Q: What’s a project you have worked on in this field that you are most proud of?
“When I first started with Northern Water, our former public information officer was working with a historian over at UNC, Michael Welsh, and he was writing a book along with the recently passed, former Colorado Supreme Court Justice, Greg Hobbs, who wrote prolifically about water in the west. They were working on the book Confluence: The Story of Greeley Water. We were able to dig into our records and give Michael these old newspaper clippings. He really appreciated that because we were able to give him pieces of information that contributed to this big project about the story of water in Greeley. I really loved that project because I got to work with Justice Hobbs before he passed and Michael Welsh as a historian.”
Q: What or who has been an inspiration to you throughout your work experience?
“My number one mentor in all my life has been a former professor of mine, Heather Thiessen-Reily. She is a professor of history at Western Colorado University in Gunnison. She has done a lot of work with the National Park Service, working on public history projects. She has always been my inspiration because she is so driven. I am still connected with her, and she’s been a valuable person that I still go to if I have questions about something.”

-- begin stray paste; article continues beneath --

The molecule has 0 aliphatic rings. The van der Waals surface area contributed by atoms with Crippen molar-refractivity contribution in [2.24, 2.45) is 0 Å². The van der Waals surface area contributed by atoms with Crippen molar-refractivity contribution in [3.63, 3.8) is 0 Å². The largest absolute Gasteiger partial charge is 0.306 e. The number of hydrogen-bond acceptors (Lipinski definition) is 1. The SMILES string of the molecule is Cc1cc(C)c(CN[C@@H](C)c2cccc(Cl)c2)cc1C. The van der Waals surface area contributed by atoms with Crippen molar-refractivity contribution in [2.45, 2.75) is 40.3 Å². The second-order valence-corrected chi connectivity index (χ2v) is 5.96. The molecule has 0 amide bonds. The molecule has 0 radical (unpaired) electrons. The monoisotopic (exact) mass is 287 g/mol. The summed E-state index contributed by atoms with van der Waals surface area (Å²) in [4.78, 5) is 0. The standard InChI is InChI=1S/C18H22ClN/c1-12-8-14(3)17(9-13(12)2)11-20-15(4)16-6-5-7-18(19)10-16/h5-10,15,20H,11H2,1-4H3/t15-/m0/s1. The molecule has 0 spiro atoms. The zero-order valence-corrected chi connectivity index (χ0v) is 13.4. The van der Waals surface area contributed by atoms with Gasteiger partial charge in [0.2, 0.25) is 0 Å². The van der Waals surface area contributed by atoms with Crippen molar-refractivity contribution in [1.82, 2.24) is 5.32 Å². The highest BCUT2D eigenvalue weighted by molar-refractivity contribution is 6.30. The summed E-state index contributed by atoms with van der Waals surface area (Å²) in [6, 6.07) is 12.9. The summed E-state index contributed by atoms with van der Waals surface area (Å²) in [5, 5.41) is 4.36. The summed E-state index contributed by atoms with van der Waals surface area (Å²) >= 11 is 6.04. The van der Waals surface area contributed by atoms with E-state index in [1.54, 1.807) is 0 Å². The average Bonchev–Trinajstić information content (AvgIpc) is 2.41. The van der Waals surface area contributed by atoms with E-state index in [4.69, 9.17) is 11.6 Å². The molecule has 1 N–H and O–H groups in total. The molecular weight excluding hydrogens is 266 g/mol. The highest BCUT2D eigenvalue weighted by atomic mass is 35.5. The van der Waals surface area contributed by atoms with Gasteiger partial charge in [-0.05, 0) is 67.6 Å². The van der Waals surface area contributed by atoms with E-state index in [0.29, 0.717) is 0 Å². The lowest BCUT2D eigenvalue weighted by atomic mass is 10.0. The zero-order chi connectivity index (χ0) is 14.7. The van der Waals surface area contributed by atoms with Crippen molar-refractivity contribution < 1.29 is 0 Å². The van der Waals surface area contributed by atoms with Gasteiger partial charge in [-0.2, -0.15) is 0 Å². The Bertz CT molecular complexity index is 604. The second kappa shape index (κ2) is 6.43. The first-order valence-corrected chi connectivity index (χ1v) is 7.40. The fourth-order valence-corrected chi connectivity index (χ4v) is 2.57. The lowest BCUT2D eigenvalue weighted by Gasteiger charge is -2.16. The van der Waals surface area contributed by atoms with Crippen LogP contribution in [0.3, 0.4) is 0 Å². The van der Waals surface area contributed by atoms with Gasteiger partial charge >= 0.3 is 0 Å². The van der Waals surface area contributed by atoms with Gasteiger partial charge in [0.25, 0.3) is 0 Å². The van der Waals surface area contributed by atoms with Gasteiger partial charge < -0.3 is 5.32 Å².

Q: What is something you have learned about the water industry that you didn’t know before you started your role?
“It’s been hard for me to fully comprehend the prior appropriation system and how water is allocated because it is very complex. But it is also fundamental because it’s how we get water to our taps. I did not come into my role with Northern Water with a background in water. It’s been an evolution of learning and that’s the system that has been the most complex for me to learn, especially in terms of keeping the records and indexing with the appropriate terminology to be able to track back the history.”
Q: What advice would you give to other women that may want to get into this type of work?
“Be open to anything. You don’t know how that job will evolve. I didn’t think I would get into water when I left grad school and landed at a law firm working in records. I was just trying to navigate life after college. Be open to opportunities because it may not happen overnight, but eventually you do end up navigating your career towards what you want to do. It can get a little discouraging when you are trying to wedge your career into one path, and it’s not working out. But I believe all those experiences come together to make a package that will land you where you need to be, especially if you’re knowledgeable and passionate about things. Ask questions. And always be open to learning.”
“The other part of it is to be engaged with the public agencies, community organizations, your town, and other communities in the region that you may not know anything about. Learn about the region and its many histories, particularly if you are looking to work in the water industry in Northern Colorado.”